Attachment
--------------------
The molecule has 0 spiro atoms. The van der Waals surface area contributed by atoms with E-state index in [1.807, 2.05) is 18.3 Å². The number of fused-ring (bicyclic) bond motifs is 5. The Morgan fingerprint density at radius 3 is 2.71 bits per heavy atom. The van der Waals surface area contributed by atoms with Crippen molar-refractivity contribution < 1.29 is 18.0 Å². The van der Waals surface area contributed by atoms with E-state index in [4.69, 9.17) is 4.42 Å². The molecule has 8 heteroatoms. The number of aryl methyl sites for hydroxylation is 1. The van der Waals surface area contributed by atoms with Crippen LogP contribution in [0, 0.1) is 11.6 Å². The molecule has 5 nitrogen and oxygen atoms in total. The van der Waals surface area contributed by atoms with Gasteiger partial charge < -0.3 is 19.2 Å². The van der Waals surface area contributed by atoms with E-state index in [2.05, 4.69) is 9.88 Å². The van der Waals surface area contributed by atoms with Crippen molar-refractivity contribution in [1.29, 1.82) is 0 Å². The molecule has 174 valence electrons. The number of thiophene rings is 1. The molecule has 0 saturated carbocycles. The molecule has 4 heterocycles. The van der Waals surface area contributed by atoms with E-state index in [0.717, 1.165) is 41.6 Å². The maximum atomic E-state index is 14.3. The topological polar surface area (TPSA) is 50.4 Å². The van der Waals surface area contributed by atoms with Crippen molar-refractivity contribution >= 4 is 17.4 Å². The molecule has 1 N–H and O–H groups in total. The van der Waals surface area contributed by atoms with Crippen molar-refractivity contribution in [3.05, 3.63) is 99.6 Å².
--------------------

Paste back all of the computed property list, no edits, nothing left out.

The molecule has 0 spiro atoms. The van der Waals surface area contributed by atoms with E-state index in [1.807, 2.05) is 18.3 Å². The number of fused-ring (bicyclic) bond motifs is 5. The Morgan fingerprint density at radius 3 is 2.71 bits per heavy atom. The van der Waals surface area contributed by atoms with Crippen molar-refractivity contribution < 1.29 is 18.0 Å². The van der Waals surface area contributed by atoms with E-state index in [4.69, 9.17) is 4.42 Å². The molecule has 8 heteroatoms. The number of aryl methyl sites for hydroxylation is 1. The van der Waals surface area contributed by atoms with Crippen LogP contribution in [0, 0.1) is 11.6 Å². The molecule has 5 nitrogen and oxygen atoms in total. The van der Waals surface area contributed by atoms with Gasteiger partial charge < -0.3 is 19.2 Å². The van der Waals surface area contributed by atoms with E-state index in [2.05, 4.69) is 9.88 Å². The van der Waals surface area contributed by atoms with Crippen molar-refractivity contribution in [1.29, 1.82) is 0 Å². The molecule has 174 valence electrons. The number of thiophene rings is 1. The molecule has 0 saturated carbocycles. The molecule has 4 heterocycles. The van der Waals surface area contributed by atoms with E-state index in [0.717, 1.165) is 41.6 Å². The maximum atomic E-state index is 14.3. The topological polar surface area (TPSA) is 50.4 Å². The van der Waals surface area contributed by atoms with Crippen molar-refractivity contribution >= 4 is 17.4 Å². The molecule has 1 N–H and O–H groups in total. The van der Waals surface area contributed by atoms with Crippen molar-refractivity contribution in [3.05, 3.63) is 99.6 Å².